Friday, July 13, 2018

15th Sunday Yr B (Gospel: Mark 6:7-13) If they do not accept you in any town, shake off the very dust of your feet as a sign to them.

The Irish College, Rome.
As a priest, I often find myself in a position which is very similar to what we hear about in the first reading from the prophet Amos (7:12-15), even though this is 2000 years later. In modern English it might sound something like this: ‘Look Fr. Murchadh go and talk about God somewhere else. We don’t want to hear about it here, we are important people and we are busy with our own lives.’ And I might say, ‘Why don’t you listen to me?! I didn’t choose to do this. God ordered me to go and speak to you, and now you can take it or leave it.’

In one way we priests—and indeed anyone who teaches about the ways of God—are still in the same position today. We are asked to pass on the same message of Christ, regardless of whether people listen to us or not. This is not an easy thing to do, as people often don’t want to hear what we have to say, especially if it’s controversial. There is a big temptation for us, for me, to try to say what people would like to hear, so that people will think well of me, because like anyone else, I want to be accepted by other people too. But that is not what we are called to do by the Lord. 

We are called by the Lord to do a specific job, and that is to tell people about him and his message; to tell people that Jesus is the way to the Father and that because of his death and resurrection forgiveness is offered to us; that He is the way for us to find happiness and that God has made himself known to us in the person of Jesus Christ.

The message that the Lord calls us to preach, often meets with opposition, as it has since the first Prophets began speaking in his name, because that same message challenges us when we are doing wrong and no one likes to be told that they are doing wrong. Most of the Prophets were murdered because of what they said. It is interesting that almost all of them resisted when God called them to go and speak to the people. For the most part their response was, ‘No Lord, please ask someone else. I am not able to do that!’

Depiction of people going to John the Baptist
For me, there was a real sense of being called to be a priest, to be his messenger and that call continues every day. Twice in the last twenty years, I thought I could no longer continue, but again I had a distinct sense of being called to keep going and God gave me the strength to persevere. Many of the characters in the Bible were the same. The prophet Elijah, after working an extraordinary miracle, then has a death threat against him. He flees into the desert, sits down under a tree and says, ‘Lord, take my life, I am no better than my ancestors’ (1Kg 19:4). In other words, ‘I wish I was dead. I have had enough of this!’ It says that he lay down and went to sleep, but then an angel woke him and told him to eat the food that was there, as he would need it for the journey. God doesn’t let him off the hook, but pushes him to keep going.

The prophet Jeremiah complains that all he is getting for his preaching is abuse. He says that he tried to resist, but couldn’t.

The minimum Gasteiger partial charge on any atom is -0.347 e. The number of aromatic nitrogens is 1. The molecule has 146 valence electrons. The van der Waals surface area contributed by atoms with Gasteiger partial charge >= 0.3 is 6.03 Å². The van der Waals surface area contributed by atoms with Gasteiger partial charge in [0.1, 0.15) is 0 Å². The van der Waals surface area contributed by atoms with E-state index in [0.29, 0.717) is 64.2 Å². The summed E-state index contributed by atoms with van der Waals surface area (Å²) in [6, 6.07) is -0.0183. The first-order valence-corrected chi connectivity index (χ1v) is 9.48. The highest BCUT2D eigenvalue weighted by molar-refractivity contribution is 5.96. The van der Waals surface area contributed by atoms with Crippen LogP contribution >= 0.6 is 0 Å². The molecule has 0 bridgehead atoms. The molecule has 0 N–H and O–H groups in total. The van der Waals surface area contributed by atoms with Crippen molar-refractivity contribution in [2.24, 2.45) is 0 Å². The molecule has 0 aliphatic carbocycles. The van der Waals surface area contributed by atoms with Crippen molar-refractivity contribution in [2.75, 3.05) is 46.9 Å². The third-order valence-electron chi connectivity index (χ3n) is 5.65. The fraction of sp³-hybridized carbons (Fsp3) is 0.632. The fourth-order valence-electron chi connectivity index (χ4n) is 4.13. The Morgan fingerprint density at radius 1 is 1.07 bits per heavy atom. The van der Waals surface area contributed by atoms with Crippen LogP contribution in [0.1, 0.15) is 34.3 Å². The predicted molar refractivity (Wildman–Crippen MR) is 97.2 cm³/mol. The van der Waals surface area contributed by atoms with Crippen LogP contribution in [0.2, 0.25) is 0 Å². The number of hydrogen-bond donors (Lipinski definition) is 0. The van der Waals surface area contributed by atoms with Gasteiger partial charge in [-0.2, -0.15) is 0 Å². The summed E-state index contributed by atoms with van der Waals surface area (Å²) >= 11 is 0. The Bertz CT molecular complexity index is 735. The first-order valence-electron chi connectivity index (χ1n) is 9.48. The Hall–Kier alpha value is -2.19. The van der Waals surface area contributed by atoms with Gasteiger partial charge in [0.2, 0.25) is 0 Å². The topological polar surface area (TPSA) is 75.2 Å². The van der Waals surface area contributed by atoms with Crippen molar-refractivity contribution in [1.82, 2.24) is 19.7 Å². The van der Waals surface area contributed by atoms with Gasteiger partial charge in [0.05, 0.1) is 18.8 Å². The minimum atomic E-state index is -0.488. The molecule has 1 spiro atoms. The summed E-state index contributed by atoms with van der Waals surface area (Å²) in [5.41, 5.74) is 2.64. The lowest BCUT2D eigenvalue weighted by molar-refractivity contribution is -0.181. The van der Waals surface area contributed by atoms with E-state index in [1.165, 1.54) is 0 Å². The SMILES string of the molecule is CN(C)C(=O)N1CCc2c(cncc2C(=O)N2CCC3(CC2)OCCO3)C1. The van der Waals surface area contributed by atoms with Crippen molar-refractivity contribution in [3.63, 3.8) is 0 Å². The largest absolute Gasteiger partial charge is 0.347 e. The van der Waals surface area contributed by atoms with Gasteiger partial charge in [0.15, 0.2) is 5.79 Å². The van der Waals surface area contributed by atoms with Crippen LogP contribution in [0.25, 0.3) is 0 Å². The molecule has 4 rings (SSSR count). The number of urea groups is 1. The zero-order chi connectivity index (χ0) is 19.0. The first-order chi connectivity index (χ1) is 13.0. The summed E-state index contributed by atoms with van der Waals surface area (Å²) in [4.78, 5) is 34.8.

But if I say, “I will not mention his word or speak anymore in his name,” his word is in my heart like a fire, a fire shut up in my bones. I am weary of holding it in; indeed, I cannot (Jer 20:9).

God’s response is not to say, ‘Poor Jeremiah, you are having a bad day. Take some time off and you’ll be ok.’ No, the Lord pushes him to be strong and keep going.

(Far right) Fr. Ragheed Ganni, martyr, killed in Iraq 2007

In the last six years in Mexico, twenty-five priests were murdered. It’s not sure exactly why, but it is probably because they were speaking out against the terrible violence and corruption that exists, largely because of the drug Cartels. Preaching God’s word is not always popular, but that is what He asks us to do. I personally know two priests who were murdered: Fr. Ragheed Ganni (1972-2007) in Iraq for continuing to keep the church open and celebrate mass. He was continually warned by extremists to close the church, but he wouldn’t and so they ambushed him after mass and shot him along with three deacons. The other man I know, Bishop Michael Courtney (1945-2003), was working in Burundi, Africa, to bring about peace between two warring tribes. He was also ambushed and shot. That’s pretty-much what they did with the prophets too. If they didn’t like what they were hearing, they killed them.

So, pray for us priests that we will have the courage to do what the Lord calls us to do. Help us to be strong in our faith. It is not our place to preach our opinions, but to preach the Word of God. Our opinions will not help or nourish you, but the Word of God will. What we say should challenge you, because the voice of the Lord is a very challenging one. Hearing about all those priests and prophets who were killed might seem bleak, but it is really a sign of how powerful God’s word is and how much we need to listen to what God is saying to us.

Perhaps it seems like I’m preaching to the converted, but I believe that if we really want to grow in our faith, then we need to continually re-decide to follow Jesus Christ. The world around us may not agree with us, or like the way we live, but it has always been like that. Many people today are deciding not to be Christian anymore, sometimes consciously, sometimes through indifference. But the Lord is very strong in the Gospels about indifference. He demands a decision from us. 

If any place does not welcome you and people refuse to listen to you, as you walk away shake off the dust from under your feet as a sign to them.

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